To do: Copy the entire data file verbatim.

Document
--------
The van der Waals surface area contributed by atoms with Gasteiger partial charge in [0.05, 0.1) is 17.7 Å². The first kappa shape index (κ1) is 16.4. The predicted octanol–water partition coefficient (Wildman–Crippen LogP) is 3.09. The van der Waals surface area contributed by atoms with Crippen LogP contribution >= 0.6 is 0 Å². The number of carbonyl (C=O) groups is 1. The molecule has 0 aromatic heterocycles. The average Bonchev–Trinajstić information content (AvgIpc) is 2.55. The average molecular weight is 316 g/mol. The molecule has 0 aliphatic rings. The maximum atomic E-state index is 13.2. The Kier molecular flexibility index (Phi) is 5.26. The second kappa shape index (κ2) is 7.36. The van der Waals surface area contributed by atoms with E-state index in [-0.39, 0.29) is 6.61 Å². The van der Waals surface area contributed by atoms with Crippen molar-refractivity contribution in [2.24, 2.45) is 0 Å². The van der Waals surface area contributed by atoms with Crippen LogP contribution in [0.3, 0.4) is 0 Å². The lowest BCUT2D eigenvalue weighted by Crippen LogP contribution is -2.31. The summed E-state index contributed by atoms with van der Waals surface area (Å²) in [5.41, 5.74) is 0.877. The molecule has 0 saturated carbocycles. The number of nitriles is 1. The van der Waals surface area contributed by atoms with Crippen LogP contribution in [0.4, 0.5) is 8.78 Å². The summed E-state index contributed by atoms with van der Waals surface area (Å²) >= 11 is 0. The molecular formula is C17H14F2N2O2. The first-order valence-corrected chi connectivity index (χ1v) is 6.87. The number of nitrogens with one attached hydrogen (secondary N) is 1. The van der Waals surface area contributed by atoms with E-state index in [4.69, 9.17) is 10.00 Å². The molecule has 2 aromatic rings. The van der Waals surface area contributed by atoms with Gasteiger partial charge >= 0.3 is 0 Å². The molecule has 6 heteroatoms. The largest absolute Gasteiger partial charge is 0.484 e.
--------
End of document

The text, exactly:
The van der Waals surface area contributed by atoms with Gasteiger partial charge in [0.05, 0.1) is 17.7 Å². The first kappa shape index (κ1) is 16.4. The predicted octanol–water partition coefficient (Wildman–Crippen LogP) is 3.09. The van der Waals surface area contributed by atoms with Crippen LogP contribution >= 0.6 is 0 Å². The number of carbonyl (C=O) groups is 1. The molecule has 0 aromatic heterocycles. The average Bonchev–Trinajstić information content (AvgIpc) is 2.55. The average molecular weight is 316 g/mol. The molecule has 0 aliphatic rings. The maximum atomic E-state index is 13.2. The Kier molecular flexibility index (Phi) is 5.26. The second kappa shape index (κ2) is 7.36. The van der Waals surface area contributed by atoms with E-state index in [-0.39, 0.29) is 6.61 Å². The van der Waals surface area contributed by atoms with Crippen molar-refractivity contribution in [2.24, 2.45) is 0 Å². The van der Waals surface area contributed by atoms with Crippen LogP contribution in [0.3, 0.4) is 0 Å². The lowest BCUT2D eigenvalue weighted by Crippen LogP contribution is -2.31. The summed E-state index contributed by atoms with van der Waals surface area (Å²) in [5.41, 5.74) is 0.877. The molecule has 0 saturated carbocycles. The number of nitriles is 1. The van der Waals surface area contributed by atoms with Crippen LogP contribution in [0.4, 0.5) is 8.78 Å². The summed E-state index contributed by atoms with van der Waals surface area (Å²) >= 11 is 0. The molecular formula is C17H14F2N2O2. The first-order valence-corrected chi connectivity index (χ1v) is 6.87. The number of nitrogens with one attached hydrogen (secondary N) is 1. The van der Waals surface area contributed by atoms with E-state index in [4.69, 9.17) is 10.00 Å². The molecule has 2 aromatic rings. The van der Waals surface area contributed by atoms with Gasteiger partial charge >= 0.3 is 0 Å². The molecule has 6 heteroatoms. The largest absolute Gasteiger partial charge is 0.484 e.